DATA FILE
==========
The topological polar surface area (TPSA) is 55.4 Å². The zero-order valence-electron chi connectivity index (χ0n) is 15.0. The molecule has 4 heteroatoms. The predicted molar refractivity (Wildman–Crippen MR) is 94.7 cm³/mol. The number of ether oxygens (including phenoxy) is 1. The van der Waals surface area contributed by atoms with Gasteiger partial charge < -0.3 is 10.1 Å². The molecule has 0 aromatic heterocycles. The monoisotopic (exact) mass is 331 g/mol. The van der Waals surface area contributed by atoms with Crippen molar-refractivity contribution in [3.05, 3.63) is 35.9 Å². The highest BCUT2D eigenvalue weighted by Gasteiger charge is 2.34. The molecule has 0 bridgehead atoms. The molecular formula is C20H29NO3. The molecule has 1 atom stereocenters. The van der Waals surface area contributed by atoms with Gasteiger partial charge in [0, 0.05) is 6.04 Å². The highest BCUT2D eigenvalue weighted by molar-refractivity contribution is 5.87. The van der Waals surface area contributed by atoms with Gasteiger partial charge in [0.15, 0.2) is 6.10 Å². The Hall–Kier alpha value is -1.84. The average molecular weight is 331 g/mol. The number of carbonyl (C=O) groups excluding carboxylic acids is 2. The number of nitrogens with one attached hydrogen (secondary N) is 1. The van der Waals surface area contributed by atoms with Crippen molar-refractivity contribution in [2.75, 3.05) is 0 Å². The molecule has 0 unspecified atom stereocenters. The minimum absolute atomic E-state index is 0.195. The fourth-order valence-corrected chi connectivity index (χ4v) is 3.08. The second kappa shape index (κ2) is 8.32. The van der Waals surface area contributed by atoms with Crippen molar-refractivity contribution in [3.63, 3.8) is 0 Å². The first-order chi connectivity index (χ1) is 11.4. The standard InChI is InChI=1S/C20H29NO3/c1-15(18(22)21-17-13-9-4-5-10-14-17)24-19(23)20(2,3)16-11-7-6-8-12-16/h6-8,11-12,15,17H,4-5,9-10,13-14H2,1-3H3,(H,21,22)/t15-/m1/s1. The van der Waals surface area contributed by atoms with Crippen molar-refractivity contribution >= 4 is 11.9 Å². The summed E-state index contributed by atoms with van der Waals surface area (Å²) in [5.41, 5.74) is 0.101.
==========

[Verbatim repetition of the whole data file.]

The topological polar surface area (TPSA) is 55.4 Å². The zero-order valence-electron chi connectivity index (χ0n) is 15.0. The molecule has 4 heteroatoms. The predicted molar refractivity (Wildman–Crippen MR) is 94.7 cm³/mol. The number of ether oxygens (including phenoxy) is 1. The van der Waals surface area contributed by atoms with Gasteiger partial charge < -0.3 is 10.1 Å². The molecule has 0 aromatic heterocycles. The monoisotopic (exact) mass is 331 g/mol. The van der Waals surface area contributed by atoms with Crippen molar-refractivity contribution in [3.05, 3.63) is 35.9 Å². The highest BCUT2D eigenvalue weighted by Gasteiger charge is 2.34. The molecule has 0 bridgehead atoms. The molecular formula is C20H29NO3. The molecule has 1 atom stereocenters. The van der Waals surface area contributed by atoms with Gasteiger partial charge in [0, 0.05) is 6.04 Å². The highest BCUT2D eigenvalue weighted by molar-refractivity contribution is 5.87. The van der Waals surface area contributed by atoms with Gasteiger partial charge in [0.15, 0.2) is 6.10 Å². The Hall–Kier alpha value is -1.84. The average molecular weight is 331 g/mol. The number of carbonyl (C=O) groups excluding carboxylic acids is 2. The number of nitrogens with one attached hydrogen (secondary N) is 1. The van der Waals surface area contributed by atoms with Crippen molar-refractivity contribution in [2.75, 3.05) is 0 Å². The molecule has 0 unspecified atom stereocenters. The minimum absolute atomic E-state index is 0.195. The fourth-order valence-corrected chi connectivity index (χ4v) is 3.08. The second kappa shape index (κ2) is 8.32. The van der Waals surface area contributed by atoms with Crippen molar-refractivity contribution in [3.63, 3.8) is 0 Å². The first-order chi connectivity index (χ1) is 11.4. The standard InChI is InChI=1S/C20H29NO3/c1-15(18(22)21-17-13-9-4-5-10-14-17)24-19(23)20(2,3)16-11-7-6-8-12-16/h6-8,11-12,15,17H,4-5,9-10,13-14H2,1-3H3,(H,21,22)/t15-/m1/s1. The van der Waals surface area contributed by atoms with Crippen molar-refractivity contribution >= 4 is 11.9 Å². The summed E-state index contributed by atoms with van der Waals surface area (Å²) in [5.41, 5.74) is 0.101.